Every once in a while, the Dark Shadows writers ask themselves, who’s going to be the heart of this storyline? What character is going to grab the audience by the feelings, and make them care about what’s going on? And the answer is Carolyn. She was the heart of the Jason McGuire blackmail story, and the Adam story, and the werewolf story, and the Leviathan story, and — for a few precious episodes — the Parallel Time story. Carolyn is the correct answer to that question.

And here she is, the girl who danced at the Blue Whale, transformed into a lonely, bitter hag. She swings from one emotion to another, babbling out disconnected sentences with vague pronouns, like crazy people always do on TV.

“I love secrets, don’t you?” she witters, like an echo of late-stage Parallel Carolyn, drunk and reckless. “I have learned to love secrets. Yes.”

Julia tries again. “Carolyn,” she says, “tell us one of your secrets, just so we can understand what’s happened. We want so much to. We want to see your mother.”

Carolyn beams. “Yes!”

“And the others…” Julia prompts.

Carolyn yelps with pleasure. “Wouldn’t that be fun? We could have a picnic on the beach, and play games…” And then the clouds pass over her face. “But, what games would we play? We’re too old for games.”

“Yes, we are, Carolyn,” Barnabas says. “But you’re still playing a game.”

It’s a great scene, dropping little bombs with each line of dialogue. This is what Sam Hall was doing, while he wasn’t paying attention to the final weeks of Parallel Time. It was worth it, just for this.

And then we get a hint of an old secret, a mystery that takes us all the way from 1995 to 1967, and before.

“Now, why do you call yourself Fredericks?” Barnabas asks.

Carolyn frowns. “I can call myself anything I want!”

Julia says, “Well, why don’t you call yourself Collins?”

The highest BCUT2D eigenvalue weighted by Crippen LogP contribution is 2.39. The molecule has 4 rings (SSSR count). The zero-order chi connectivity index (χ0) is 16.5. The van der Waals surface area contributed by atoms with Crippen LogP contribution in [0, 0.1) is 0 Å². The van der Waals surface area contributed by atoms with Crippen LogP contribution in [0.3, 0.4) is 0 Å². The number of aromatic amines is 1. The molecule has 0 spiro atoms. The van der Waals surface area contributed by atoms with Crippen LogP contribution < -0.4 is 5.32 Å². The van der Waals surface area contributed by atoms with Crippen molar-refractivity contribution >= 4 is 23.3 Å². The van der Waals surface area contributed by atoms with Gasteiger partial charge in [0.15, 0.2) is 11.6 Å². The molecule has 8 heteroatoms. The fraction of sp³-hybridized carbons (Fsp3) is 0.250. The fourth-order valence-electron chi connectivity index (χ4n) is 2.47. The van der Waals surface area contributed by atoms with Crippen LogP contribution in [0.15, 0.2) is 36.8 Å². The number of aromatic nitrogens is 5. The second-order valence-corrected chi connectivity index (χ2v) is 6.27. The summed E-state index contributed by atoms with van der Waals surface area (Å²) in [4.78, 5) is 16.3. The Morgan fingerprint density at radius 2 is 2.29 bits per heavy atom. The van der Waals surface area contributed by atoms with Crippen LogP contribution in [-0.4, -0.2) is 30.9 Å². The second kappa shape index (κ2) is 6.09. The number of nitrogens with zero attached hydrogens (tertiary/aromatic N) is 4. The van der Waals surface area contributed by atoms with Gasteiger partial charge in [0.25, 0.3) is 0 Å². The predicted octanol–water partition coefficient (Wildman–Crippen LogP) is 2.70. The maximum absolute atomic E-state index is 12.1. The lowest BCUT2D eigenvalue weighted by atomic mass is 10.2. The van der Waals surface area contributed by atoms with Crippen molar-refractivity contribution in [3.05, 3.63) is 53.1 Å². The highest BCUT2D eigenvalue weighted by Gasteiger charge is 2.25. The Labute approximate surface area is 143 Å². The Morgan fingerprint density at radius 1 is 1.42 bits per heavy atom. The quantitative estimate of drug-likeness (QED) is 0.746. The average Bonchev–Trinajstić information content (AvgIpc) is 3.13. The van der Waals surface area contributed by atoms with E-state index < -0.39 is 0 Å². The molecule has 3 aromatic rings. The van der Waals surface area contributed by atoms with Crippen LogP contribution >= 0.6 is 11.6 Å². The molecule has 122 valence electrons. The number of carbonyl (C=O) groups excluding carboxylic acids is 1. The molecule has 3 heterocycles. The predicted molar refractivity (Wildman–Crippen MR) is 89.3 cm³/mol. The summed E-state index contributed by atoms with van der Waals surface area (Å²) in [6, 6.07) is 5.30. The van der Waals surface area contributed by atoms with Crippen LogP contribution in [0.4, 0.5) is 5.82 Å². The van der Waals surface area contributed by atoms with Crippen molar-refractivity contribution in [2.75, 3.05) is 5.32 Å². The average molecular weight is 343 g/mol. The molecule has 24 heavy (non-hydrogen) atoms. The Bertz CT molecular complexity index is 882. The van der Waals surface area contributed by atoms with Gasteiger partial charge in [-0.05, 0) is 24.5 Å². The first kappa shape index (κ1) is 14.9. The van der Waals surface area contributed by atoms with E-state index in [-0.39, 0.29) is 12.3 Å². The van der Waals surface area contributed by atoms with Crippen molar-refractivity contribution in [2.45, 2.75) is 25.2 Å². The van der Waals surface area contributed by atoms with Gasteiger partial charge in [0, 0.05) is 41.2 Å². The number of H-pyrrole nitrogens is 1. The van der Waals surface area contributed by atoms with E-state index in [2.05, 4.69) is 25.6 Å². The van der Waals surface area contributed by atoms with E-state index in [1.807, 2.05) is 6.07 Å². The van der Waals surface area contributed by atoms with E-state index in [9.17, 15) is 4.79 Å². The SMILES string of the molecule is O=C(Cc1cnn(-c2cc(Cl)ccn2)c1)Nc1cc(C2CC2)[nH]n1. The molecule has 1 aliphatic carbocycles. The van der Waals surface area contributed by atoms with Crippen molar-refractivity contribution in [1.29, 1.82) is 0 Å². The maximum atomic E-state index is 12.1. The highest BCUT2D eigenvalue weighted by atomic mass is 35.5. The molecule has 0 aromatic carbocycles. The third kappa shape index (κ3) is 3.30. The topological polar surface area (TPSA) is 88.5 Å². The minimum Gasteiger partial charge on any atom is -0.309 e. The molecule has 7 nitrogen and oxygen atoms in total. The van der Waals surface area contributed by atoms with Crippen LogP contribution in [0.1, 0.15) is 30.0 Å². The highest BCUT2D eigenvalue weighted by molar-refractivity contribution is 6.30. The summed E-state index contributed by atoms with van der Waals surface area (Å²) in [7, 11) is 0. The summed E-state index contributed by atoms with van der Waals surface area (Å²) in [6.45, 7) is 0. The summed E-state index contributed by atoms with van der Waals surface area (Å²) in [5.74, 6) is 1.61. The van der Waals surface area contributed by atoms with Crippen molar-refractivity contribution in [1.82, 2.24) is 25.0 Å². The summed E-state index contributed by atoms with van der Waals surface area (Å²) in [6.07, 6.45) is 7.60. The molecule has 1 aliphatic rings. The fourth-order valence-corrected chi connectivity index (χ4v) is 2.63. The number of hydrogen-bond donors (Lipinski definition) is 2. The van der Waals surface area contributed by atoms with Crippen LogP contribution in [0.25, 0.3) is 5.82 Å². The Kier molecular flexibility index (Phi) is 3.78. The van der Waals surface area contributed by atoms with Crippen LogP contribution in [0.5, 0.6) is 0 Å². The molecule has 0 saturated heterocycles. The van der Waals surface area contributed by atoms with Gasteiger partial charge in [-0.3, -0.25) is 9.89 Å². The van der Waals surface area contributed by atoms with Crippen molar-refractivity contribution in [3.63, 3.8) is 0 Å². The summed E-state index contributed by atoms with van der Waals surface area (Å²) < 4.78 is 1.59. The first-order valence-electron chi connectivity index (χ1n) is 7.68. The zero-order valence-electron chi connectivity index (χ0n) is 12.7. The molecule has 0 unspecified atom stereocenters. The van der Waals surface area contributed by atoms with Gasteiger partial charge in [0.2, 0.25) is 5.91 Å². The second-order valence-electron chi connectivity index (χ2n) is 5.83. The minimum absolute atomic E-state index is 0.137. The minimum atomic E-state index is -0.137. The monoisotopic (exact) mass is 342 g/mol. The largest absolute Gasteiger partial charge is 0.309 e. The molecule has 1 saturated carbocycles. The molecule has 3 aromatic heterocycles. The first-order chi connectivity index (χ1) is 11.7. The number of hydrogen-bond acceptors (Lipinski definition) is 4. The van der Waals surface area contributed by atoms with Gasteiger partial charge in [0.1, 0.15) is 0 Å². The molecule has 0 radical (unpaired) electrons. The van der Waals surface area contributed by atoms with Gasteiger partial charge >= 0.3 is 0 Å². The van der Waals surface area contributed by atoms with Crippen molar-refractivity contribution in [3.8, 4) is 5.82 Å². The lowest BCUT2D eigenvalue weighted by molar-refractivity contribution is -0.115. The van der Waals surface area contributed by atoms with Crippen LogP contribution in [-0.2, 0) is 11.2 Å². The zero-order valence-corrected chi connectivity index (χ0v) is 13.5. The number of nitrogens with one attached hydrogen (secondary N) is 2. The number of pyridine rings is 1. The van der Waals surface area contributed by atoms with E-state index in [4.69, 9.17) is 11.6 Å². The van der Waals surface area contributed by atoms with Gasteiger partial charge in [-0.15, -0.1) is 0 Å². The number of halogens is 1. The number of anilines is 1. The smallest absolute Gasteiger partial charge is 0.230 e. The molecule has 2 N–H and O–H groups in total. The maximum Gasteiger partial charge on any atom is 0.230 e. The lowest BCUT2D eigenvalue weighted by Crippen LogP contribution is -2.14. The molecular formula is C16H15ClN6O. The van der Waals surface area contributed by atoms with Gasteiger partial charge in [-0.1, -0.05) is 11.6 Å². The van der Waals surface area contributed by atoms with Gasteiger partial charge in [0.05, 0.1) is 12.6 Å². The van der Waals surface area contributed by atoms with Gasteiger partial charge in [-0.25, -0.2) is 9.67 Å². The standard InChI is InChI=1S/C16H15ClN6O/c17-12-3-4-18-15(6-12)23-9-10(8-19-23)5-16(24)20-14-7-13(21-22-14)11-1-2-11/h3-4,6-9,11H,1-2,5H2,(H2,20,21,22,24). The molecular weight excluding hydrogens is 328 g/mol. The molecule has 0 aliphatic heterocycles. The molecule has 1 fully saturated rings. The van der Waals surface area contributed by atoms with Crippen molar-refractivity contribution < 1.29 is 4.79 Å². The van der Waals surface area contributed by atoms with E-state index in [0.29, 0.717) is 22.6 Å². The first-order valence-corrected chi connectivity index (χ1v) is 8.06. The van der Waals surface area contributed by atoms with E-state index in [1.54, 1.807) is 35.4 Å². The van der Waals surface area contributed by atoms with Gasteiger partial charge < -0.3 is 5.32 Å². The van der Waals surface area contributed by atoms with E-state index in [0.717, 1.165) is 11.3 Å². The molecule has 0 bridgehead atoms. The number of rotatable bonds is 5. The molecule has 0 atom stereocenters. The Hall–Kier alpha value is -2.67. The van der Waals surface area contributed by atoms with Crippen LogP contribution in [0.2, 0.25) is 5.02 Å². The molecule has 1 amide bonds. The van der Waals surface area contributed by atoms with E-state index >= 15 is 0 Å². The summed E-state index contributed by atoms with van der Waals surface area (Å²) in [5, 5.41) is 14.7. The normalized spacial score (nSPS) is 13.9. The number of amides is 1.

And then we see just how haunted Carolyn is.

“That’s not a good name, Collins,” she breathes. “They… don’t like it.”

She says it just like that, with stress on that ancient, unheralded third person plural, as if she’s been reading Dark Shadows Every Day, and all of my metatextual conspiracy theories are true.

“Your love made you follow me!” the Second Vicki said to her vanishing husband. “Your love brought you here! Well, my love will keep you here!” She held fast to the man she met during her stay in the 18th century.

“Commit yourself to this life, to this time! Say you will, Jeff — and They will let you stay!”

That’s the first time we noticed They, the dark and shadowy organization that pulls the strings from behind the wobbly sets. They is all mixed up with time travel somehow, brought into being by Vicki’s unquenchable need to create paradoxes, and the organization appears to be either patching up the tattered space-time continuum, or destroying it once and for all. Or both.

They tugged Vicki back through time during that senseless seance, and pretended it was the ghost girl. They pulled Jeff back to the 18th century during his honeymoon. They swapped at least three and possibly four babies between the 20th century Stoddards, the 18th century Wicks and the 19th century Trasks, dropping kids off at impossible orphanages and spawning feedforward loops that knocked Burke all the way out of his plane as he flew over the Brazilian jungle.